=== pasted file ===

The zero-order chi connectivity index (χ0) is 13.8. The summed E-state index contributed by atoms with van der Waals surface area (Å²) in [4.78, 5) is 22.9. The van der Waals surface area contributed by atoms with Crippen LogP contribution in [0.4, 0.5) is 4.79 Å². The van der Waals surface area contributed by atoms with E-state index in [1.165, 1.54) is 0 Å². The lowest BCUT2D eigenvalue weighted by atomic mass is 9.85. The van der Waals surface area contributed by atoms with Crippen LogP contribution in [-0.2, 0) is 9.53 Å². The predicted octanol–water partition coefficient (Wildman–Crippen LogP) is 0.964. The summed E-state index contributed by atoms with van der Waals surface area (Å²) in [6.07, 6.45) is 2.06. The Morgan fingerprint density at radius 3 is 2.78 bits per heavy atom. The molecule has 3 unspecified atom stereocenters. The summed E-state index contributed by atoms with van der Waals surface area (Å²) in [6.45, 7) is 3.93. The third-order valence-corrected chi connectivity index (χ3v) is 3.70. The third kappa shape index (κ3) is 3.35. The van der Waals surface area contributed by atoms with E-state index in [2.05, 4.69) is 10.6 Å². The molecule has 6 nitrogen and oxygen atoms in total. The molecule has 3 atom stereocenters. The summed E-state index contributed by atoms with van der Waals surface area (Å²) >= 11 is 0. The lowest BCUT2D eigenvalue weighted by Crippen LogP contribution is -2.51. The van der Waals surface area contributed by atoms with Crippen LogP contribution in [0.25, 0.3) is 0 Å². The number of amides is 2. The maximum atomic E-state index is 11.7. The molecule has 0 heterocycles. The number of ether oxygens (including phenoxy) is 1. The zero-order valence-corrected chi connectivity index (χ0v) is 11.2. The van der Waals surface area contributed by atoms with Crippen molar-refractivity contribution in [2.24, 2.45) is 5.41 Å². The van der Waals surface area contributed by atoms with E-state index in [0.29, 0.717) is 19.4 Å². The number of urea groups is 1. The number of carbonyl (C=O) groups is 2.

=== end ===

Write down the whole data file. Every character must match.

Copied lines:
The zero-order chi connectivity index (χ0) is 13.8. The summed E-state index contributed by atoms with van der Waals surface area (Å²) in [4.78, 5) is 22.9. The van der Waals surface area contributed by atoms with Crippen LogP contribution in [0.4, 0.5) is 4.79 Å². The van der Waals surface area contributed by atoms with E-state index in [1.165, 1.54) is 0 Å². The lowest BCUT2D eigenvalue weighted by atomic mass is 9.85. The van der Waals surface area contributed by atoms with Crippen LogP contribution in [-0.2, 0) is 9.53 Å². The predicted octanol–water partition coefficient (Wildman–Crippen LogP) is 0.964. The summed E-state index contributed by atoms with van der Waals surface area (Å²) in [6.07, 6.45) is 2.06. The Morgan fingerprint density at radius 3 is 2.78 bits per heavy atom. The molecule has 3 unspecified atom stereocenters. The summed E-state index contributed by atoms with van der Waals surface area (Å²) in [6.45, 7) is 3.93. The third-order valence-corrected chi connectivity index (χ3v) is 3.70. The third kappa shape index (κ3) is 3.35. The van der Waals surface area contributed by atoms with E-state index in [2.05, 4.69) is 10.6 Å². The molecule has 6 nitrogen and oxygen atoms in total. The molecule has 3 atom stereocenters. The summed E-state index contributed by atoms with van der Waals surface area (Å²) >= 11 is 0. The lowest BCUT2D eigenvalue weighted by Crippen LogP contribution is -2.51. The van der Waals surface area contributed by atoms with Crippen LogP contribution in [0.25, 0.3) is 0 Å². The number of amides is 2. The maximum atomic E-state index is 11.7. The molecule has 0 heterocycles. The number of ether oxygens (including phenoxy) is 1. The zero-order valence-corrected chi connectivity index (χ0v) is 11.2. The van der Waals surface area contributed by atoms with Crippen molar-refractivity contribution in [2.24, 2.45) is 5.41 Å². The van der Waals surface area contributed by atoms with E-state index in [0.29, 0.717) is 19.4 Å². The number of urea groups is 1. The number of carbonyl (C=O) groups is 2.